Chain Survey | What do You Mean by Chaining | Equipment Required in Chain Survey | Procedure in Chain Survey
Chain survey in surveying is a very old method of Surveying. This article includes the definition of chain survey along with all detailed information with necessary images about various aspects of chain surveying.
What do You Mean by Chaining
The chain survey is the simplest method of surveying.
In the chain survey in civil engineering, only measurements are taken in the field of work or construction site or building, and then the rest work of calculation, such as plotting calculation, etc. are done in the office.
In the Chain survey, only linear measurements are made i.e. no angular measurements are made. This is most suitably adapted to small plane areas with very few details. If carefully done, it gives quite accurate results.
Equipment Required in Chain Survey
The necessary requirements of Equipment to do fieldwork that are listed below in Civil Experience Civil Enginnering Blog
- Cross staff
Suitability of Chain Survey
Chain survey is generally suitable in the following cases:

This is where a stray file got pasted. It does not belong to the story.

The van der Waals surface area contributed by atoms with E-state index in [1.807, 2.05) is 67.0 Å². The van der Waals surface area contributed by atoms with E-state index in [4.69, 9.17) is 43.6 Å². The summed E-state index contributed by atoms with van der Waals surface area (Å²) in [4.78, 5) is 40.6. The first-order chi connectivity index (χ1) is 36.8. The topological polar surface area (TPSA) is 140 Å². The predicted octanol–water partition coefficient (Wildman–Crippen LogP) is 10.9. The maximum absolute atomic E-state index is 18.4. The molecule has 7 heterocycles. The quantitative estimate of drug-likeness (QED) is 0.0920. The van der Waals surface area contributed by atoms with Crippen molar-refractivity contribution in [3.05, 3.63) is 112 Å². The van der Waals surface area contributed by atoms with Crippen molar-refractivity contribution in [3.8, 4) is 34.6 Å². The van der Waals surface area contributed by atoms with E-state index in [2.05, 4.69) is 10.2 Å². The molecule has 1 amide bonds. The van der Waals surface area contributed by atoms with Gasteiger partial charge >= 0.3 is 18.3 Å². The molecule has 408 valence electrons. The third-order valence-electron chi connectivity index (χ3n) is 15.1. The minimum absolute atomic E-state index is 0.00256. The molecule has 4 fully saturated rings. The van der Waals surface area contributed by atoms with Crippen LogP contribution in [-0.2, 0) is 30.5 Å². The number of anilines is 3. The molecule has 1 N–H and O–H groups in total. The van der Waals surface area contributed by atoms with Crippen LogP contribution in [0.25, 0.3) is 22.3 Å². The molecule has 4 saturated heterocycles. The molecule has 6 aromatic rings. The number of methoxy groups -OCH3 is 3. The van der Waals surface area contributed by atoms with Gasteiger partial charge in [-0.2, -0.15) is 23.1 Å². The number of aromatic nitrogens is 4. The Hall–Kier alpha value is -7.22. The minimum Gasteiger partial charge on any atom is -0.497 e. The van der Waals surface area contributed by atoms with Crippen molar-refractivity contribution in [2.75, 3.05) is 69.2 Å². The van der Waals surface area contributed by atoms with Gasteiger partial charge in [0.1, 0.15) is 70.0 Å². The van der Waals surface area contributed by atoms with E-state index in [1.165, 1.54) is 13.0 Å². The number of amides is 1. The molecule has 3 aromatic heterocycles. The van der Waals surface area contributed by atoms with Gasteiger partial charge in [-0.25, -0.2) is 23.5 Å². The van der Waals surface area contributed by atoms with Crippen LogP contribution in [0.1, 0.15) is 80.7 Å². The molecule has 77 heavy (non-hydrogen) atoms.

- When the area to be surveyed is comparatively small
- When the ground is fairly level means not uneven
- When the survey area is open and
- When Details to be filled up are simple and less.
Survey stations are of two kinds
- Subsidiary or tie
- Main Stations
Main stations in Chain Survey are the end of the lines, which command the boundaries of the survey, and the lines joining the main stations recalled the main survey line or the chain lines.
Subsidiary or the tie stations
Subsidiary or the tie stations are the points selected on the main survey lines, where it is necessary to locate the interior detail such as fences, hedges, buildings, etc.
Procedure in Chain Survey
- Reconnaissance: The preliminary inspection of the area to be surveyed is called reconnaissance. The surveyor inspects the area to be surveyed, surveyor prepares an index sketch or key plan.
- Marking Station: The surveyor fixes up the required no stations at places from where maximum possible stations are possible.
- Some of the methods used for marking are:
- Fixing ranging poles
- Driving pegs
- Marking across if the ground is hard
- Digging and fixing a stone.